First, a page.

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Chips on ex-pats' menus

PUBLISHED: 17:05 04 February 2010 | UPDATED: 16:32 30 June 2010

Chip stalls in Great Yarmouth's busy Market Place just after the war

Chip stalls in Great Yarmouth's busy Market Place just after the war

SURFING the worldwide web has become an international pastime, even an obsession for some computer users. While I can appreciate the pleasure they derive from the almost infinitesimal variety of subjects and information to be discovered out there at the simple click of a mouse, so far I have never been tempted to join their ranks.

SURFING the worldwide web has become an international pastime, even an obsession for some computer users. While I can appreciate the pleasure they derive from the almost infinitesimal variety of subjects and information to be discovered out there at the simple click of a mouse, so far I have never been tempted to join their ranks.

When I go on the internet, either I revisit sites or use a search engine to seek facts on a specific topic. It never fails to amaze me how a couple of words in, say, Google can within a second elicit a wealth of data on even obscure subjects. Occasionally, when hunting for one thing, another presents itself.

That was how I stumbled across Current and Previous Residents of Great Yarmouth Borough, established by Great Yarmouth Web Publishers. A week later, when preparing this column, I had another peek and found an announcement that the guest-book was out of operation due to misuse, but would return soon, apologising for inconvenience.

As an amateur to delving in websites, I refrained from trying to ascertain if that notice was ancient or recent.

On my original unexpected visit to the site, I abandoned what I had been searching for and spent a happy hour in the company of scores of mainly ex-residents of our borough who are now living abroad and hoping that family and friends from hereabouts will spot their message among the host of others on the site, and respond by e-mail.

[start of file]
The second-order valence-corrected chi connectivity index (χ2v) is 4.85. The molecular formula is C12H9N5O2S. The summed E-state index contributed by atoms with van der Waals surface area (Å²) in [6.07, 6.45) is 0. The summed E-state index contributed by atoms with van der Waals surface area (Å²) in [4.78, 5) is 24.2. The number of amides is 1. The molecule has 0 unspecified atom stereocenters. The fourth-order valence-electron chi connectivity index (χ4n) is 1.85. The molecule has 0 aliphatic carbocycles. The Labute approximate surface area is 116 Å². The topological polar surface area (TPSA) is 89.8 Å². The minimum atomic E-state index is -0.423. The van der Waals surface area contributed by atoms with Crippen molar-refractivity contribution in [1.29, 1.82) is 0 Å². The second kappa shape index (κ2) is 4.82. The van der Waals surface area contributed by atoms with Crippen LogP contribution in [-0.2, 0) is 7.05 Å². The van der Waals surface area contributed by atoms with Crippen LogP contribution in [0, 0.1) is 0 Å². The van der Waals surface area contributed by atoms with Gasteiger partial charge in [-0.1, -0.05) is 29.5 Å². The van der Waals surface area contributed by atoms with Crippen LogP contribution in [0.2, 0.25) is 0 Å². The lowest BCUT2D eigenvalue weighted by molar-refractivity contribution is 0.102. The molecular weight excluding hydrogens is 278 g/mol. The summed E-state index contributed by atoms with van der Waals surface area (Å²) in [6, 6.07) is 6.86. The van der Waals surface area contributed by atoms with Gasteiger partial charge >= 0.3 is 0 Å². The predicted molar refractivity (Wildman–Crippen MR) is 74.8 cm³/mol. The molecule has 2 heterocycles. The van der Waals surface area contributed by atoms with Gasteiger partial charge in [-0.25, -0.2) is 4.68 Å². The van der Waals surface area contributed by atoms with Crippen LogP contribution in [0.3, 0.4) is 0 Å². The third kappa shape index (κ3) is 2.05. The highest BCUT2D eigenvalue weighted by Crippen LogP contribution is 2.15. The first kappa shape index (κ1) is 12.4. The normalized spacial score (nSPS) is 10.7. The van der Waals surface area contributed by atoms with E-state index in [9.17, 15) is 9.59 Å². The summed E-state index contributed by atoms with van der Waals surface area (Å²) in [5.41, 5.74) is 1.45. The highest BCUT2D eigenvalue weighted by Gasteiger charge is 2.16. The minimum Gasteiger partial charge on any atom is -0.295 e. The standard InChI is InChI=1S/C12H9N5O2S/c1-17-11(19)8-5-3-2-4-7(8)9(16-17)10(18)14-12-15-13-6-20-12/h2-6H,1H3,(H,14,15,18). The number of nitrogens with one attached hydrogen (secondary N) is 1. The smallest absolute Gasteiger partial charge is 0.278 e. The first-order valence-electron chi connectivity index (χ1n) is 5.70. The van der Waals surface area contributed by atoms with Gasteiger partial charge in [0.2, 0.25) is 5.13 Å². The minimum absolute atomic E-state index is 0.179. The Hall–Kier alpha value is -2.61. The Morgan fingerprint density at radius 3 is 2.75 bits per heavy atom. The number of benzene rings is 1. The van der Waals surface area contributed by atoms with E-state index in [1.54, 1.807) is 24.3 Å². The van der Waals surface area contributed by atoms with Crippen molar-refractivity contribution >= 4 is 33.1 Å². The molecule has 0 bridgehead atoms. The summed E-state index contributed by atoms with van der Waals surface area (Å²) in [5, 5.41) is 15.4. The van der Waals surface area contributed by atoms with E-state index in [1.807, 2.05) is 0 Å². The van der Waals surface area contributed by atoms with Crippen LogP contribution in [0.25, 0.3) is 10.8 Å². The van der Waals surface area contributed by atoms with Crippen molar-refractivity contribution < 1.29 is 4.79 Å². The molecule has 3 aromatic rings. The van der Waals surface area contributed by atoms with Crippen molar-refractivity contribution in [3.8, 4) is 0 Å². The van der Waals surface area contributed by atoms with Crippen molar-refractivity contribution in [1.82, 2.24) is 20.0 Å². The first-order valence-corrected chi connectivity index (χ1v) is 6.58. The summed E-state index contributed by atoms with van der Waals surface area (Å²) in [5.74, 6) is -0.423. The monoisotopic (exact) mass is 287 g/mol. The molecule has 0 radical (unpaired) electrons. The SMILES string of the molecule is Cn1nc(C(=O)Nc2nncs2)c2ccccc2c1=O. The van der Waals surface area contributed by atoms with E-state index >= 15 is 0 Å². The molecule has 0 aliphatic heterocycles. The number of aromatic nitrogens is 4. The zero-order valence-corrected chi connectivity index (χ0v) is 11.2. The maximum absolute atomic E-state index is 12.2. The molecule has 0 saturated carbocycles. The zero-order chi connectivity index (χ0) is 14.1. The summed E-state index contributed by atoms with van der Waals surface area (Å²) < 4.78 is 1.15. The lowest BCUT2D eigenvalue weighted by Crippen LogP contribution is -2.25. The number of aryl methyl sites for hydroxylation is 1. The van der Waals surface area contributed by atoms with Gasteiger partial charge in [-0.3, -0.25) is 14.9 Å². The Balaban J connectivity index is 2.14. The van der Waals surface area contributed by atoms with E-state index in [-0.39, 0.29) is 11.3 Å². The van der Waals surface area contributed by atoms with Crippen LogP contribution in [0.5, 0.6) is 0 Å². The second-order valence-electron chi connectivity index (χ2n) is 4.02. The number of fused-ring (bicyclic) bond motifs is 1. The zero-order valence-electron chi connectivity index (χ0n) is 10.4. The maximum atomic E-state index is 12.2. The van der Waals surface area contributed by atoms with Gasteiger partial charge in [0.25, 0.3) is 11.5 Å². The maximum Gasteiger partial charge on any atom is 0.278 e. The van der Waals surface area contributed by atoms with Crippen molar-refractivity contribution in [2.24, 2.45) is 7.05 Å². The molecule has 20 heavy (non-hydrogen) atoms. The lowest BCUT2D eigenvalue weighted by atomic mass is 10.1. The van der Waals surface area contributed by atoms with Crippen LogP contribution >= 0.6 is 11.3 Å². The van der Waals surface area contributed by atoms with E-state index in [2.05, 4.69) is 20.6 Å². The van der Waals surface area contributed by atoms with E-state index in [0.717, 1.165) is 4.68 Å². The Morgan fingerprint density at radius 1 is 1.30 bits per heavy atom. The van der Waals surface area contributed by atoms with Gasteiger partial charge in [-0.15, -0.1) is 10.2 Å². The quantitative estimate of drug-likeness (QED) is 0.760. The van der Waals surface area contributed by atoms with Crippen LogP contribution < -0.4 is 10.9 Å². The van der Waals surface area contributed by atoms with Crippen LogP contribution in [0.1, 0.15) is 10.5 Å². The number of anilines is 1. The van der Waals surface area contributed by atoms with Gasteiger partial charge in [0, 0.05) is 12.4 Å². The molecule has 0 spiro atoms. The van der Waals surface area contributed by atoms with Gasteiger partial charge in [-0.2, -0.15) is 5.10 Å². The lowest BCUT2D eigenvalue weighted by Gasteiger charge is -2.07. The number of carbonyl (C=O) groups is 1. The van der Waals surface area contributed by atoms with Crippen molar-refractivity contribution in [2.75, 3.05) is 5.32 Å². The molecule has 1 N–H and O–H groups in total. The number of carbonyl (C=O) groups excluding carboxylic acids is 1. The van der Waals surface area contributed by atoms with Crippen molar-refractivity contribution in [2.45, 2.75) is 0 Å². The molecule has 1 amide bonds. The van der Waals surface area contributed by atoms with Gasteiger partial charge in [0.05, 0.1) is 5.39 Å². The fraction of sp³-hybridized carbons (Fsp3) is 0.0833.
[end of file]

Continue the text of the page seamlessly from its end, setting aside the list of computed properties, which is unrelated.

Australia and the United States appeared to be favourite countries to which Yarmouthians had emigrated. There are no Peggotty prizes on offer for guessing a common theme among these ex-pats' entries from far afield: Yarmouth Market Place chips!

Yes, “coming home” to many means not simply being reunited with family and friends or the familiarity of dear old Yarmouth but heading promptly for the chip stalls to see if their wares still smell and taste as delicious as they did perhaps several decades ago when they last sampled them before heading off to distant shores and climes.

If any of those returnees have been away for a long time, they will notice a marked difference in the Market Place, for part of it is now covered, and the monopoly big-four chip stalls that for decades were lined up in a row at the Burtons-East Anglian Trustee Savings Bank southern end have gone. Instead, the number has been increased, and the stalls are scattered around.

The returned travellers will have to search among them to see if any of the long-serving original quartet of Brewer, Kelly, Nichols and Thompson is still trading.

Heavy snow was falling outside the window of Peggotty's Hut in Gorleston as I scrolled down the long list, noting references to hot and sunny spots like the Virgin Islands, Australia's Perth and America's Florida... “I can't wait to come back,” wrote one home-sick Yarmouthian, contrasting with most others who vowed never to return permanently although a visit would be enjoyable.